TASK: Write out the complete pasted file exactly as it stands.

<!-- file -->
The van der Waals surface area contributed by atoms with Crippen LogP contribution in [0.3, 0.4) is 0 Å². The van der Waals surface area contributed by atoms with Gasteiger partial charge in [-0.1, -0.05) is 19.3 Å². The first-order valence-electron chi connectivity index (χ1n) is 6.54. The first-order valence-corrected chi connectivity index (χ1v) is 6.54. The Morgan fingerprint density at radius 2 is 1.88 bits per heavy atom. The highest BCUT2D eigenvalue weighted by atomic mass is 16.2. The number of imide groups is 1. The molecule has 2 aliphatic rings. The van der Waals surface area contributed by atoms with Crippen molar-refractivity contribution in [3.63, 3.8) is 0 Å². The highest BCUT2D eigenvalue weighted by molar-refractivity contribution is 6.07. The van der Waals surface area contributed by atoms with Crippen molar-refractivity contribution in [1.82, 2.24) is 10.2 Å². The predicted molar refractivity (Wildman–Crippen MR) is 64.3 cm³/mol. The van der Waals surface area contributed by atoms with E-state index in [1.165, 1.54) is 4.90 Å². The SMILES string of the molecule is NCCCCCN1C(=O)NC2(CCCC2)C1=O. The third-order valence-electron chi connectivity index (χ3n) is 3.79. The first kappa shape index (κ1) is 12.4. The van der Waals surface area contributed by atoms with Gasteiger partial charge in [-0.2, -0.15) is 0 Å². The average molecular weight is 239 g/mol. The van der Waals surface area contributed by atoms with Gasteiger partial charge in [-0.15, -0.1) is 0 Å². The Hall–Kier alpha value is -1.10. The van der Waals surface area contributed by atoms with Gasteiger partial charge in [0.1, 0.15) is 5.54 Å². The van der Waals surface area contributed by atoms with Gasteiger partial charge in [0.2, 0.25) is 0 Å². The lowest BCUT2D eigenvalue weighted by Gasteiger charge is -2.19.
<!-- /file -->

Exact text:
The van der Waals surface area contributed by atoms with Crippen LogP contribution in [0.3, 0.4) is 0 Å². The van der Waals surface area contributed by atoms with Gasteiger partial charge in [-0.1, -0.05) is 19.3 Å². The first-order valence-electron chi connectivity index (χ1n) is 6.54. The first-order valence-corrected chi connectivity index (χ1v) is 6.54. The Morgan fingerprint density at radius 2 is 1.88 bits per heavy atom. The highest BCUT2D eigenvalue weighted by atomic mass is 16.2. The number of imide groups is 1. The molecule has 2 aliphatic rings. The van der Waals surface area contributed by atoms with Crippen molar-refractivity contribution in [3.63, 3.8) is 0 Å². The highest BCUT2D eigenvalue weighted by molar-refractivity contribution is 6.07. The van der Waals surface area contributed by atoms with Crippen molar-refractivity contribution in [1.82, 2.24) is 10.2 Å². The predicted molar refractivity (Wildman–Crippen MR) is 64.3 cm³/mol. The van der Waals surface area contributed by atoms with E-state index in [1.165, 1.54) is 4.90 Å². The SMILES string of the molecule is NCCCCCN1C(=O)NC2(CCCC2)C1=O. The third-order valence-electron chi connectivity index (χ3n) is 3.79. The first kappa shape index (κ1) is 12.4. The van der Waals surface area contributed by atoms with Gasteiger partial charge in [-0.2, -0.15) is 0 Å². The average molecular weight is 239 g/mol. The van der Waals surface area contributed by atoms with Gasteiger partial charge in [-0.15, -0.1) is 0 Å². The Hall–Kier alpha value is -1.10. The van der Waals surface area contributed by atoms with Gasteiger partial charge in [0.1, 0.15) is 5.54 Å². The van der Waals surface area contributed by atoms with Gasteiger partial charge in [0.2, 0.25) is 0 Å². The lowest BCUT2D eigenvalue weighted by Gasteiger charge is -2.19.